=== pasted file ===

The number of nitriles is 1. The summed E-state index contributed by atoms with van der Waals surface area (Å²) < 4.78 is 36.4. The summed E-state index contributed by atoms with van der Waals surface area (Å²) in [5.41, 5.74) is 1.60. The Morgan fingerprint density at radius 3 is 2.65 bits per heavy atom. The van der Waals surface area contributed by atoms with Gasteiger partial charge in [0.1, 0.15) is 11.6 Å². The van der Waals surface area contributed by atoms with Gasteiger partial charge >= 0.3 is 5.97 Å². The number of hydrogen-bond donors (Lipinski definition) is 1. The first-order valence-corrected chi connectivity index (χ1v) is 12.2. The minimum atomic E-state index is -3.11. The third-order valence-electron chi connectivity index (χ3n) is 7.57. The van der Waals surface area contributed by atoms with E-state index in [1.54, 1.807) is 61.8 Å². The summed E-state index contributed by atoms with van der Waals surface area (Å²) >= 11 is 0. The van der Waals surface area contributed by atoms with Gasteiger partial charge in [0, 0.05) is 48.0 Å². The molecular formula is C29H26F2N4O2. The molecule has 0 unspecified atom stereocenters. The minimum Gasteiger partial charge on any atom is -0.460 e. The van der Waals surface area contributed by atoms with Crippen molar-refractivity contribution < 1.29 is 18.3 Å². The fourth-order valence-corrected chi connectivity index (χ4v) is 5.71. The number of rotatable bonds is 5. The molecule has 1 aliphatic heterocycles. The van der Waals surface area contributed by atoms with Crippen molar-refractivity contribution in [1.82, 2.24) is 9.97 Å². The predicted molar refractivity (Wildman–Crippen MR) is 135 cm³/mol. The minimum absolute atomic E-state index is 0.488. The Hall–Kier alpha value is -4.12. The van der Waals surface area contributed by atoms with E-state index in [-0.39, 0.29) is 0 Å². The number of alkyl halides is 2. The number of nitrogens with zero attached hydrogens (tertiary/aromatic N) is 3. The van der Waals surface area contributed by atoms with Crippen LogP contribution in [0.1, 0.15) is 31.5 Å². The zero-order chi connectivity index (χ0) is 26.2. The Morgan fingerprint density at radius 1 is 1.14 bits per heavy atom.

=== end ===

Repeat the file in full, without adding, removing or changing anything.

The number of nitriles is 1. The summed E-state index contributed by atoms with van der Waals surface area (Å²) < 4.78 is 36.4. The summed E-state index contributed by atoms with van der Waals surface area (Å²) in [5.41, 5.74) is 1.60. The Morgan fingerprint density at radius 3 is 2.65 bits per heavy atom. The van der Waals surface area contributed by atoms with Gasteiger partial charge in [0.1, 0.15) is 11.6 Å². The van der Waals surface area contributed by atoms with Gasteiger partial charge >= 0.3 is 5.97 Å². The number of hydrogen-bond donors (Lipinski definition) is 1. The first-order valence-corrected chi connectivity index (χ1v) is 12.2. The minimum atomic E-state index is -3.11. The third-order valence-electron chi connectivity index (χ3n) is 7.57. The van der Waals surface area contributed by atoms with E-state index in [1.54, 1.807) is 61.8 Å². The summed E-state index contributed by atoms with van der Waals surface area (Å²) >= 11 is 0. The van der Waals surface area contributed by atoms with Gasteiger partial charge in [0, 0.05) is 48.0 Å². The molecular formula is C29H26F2N4O2. The molecule has 0 unspecified atom stereocenters. The minimum Gasteiger partial charge on any atom is -0.460 e. The van der Waals surface area contributed by atoms with Crippen molar-refractivity contribution < 1.29 is 18.3 Å². The fourth-order valence-corrected chi connectivity index (χ4v) is 5.71. The number of rotatable bonds is 5. The molecule has 1 aliphatic heterocycles. The van der Waals surface area contributed by atoms with Crippen molar-refractivity contribution in [1.82, 2.24) is 9.97 Å². The predicted molar refractivity (Wildman–Crippen MR) is 135 cm³/mol. The minimum absolute atomic E-state index is 0.488. The Hall–Kier alpha value is -4.12. The van der Waals surface area contributed by atoms with E-state index in [-0.39, 0.29) is 0 Å². The number of alkyl halides is 2. The number of nitrogens with zero attached hydrogens (tertiary/aromatic N) is 3. The van der Waals surface area contributed by atoms with Crippen LogP contribution in [0.1, 0.15) is 31.5 Å². The zero-order chi connectivity index (χ0) is 26.2. The Morgan fingerprint density at radius 1 is 1.14 bits per heavy atom.